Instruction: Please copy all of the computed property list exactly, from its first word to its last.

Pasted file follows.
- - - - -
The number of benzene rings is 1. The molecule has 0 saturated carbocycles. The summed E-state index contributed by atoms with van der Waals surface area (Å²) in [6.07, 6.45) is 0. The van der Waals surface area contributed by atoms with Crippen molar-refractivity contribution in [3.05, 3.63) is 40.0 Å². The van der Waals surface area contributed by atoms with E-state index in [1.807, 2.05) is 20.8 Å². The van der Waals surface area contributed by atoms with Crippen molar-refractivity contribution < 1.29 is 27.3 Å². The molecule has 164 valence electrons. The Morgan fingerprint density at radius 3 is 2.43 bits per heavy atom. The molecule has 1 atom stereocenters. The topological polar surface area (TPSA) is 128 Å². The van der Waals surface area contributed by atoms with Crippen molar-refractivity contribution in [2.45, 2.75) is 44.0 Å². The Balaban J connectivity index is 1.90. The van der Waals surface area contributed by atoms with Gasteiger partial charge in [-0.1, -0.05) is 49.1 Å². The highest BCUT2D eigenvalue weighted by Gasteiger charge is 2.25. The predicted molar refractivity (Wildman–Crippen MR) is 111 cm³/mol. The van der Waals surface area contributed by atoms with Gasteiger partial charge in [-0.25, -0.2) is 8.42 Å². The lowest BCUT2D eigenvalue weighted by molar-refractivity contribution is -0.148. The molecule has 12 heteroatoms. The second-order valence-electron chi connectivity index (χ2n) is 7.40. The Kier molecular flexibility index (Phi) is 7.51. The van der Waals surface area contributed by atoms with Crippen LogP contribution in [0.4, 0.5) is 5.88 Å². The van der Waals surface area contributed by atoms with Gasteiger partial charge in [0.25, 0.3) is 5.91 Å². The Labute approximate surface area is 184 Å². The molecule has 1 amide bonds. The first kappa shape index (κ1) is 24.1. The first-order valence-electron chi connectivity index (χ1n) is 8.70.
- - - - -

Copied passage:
The number of benzene rings is 1. The molecule has 0 saturated carbocycles. The summed E-state index contributed by atoms with van der Waals surface area (Å²) in [6.07, 6.45) is 0. The van der Waals surface area contributed by atoms with Crippen molar-refractivity contribution in [3.05, 3.63) is 40.0 Å². The van der Waals surface area contributed by atoms with E-state index in [1.807, 2.05) is 20.8 Å². The van der Waals surface area contributed by atoms with Crippen molar-refractivity contribution < 1.29 is 27.3 Å². The molecule has 164 valence electrons. The Morgan fingerprint density at radius 3 is 2.43 bits per heavy atom. The molecule has 1 atom stereocenters. The topological polar surface area (TPSA) is 128 Å². The van der Waals surface area contributed by atoms with Crippen molar-refractivity contribution in [2.45, 2.75) is 44.0 Å². The Balaban J connectivity index is 1.90. The van der Waals surface area contributed by atoms with Gasteiger partial charge in [-0.1, -0.05) is 49.1 Å². The highest BCUT2D eigenvalue weighted by Gasteiger charge is 2.25. The predicted molar refractivity (Wildman–Crippen MR) is 111 cm³/mol. The van der Waals surface area contributed by atoms with Gasteiger partial charge in [-0.25, -0.2) is 8.42 Å². The lowest BCUT2D eigenvalue weighted by molar-refractivity contribution is -0.148. The molecule has 12 heteroatoms. The second-order valence-electron chi connectivity index (χ2n) is 7.40. The Kier molecular flexibility index (Phi) is 7.51. The van der Waals surface area contributed by atoms with Crippen LogP contribution in [0.4, 0.5) is 5.88 Å². The van der Waals surface area contributed by atoms with Gasteiger partial charge in [0.25, 0.3) is 5.91 Å². The Labute approximate surface area is 184 Å². The molecule has 1 amide bonds. The first kappa shape index (κ1) is 24.1. The first-order valence-electron chi connectivity index (χ1n) is 8.70.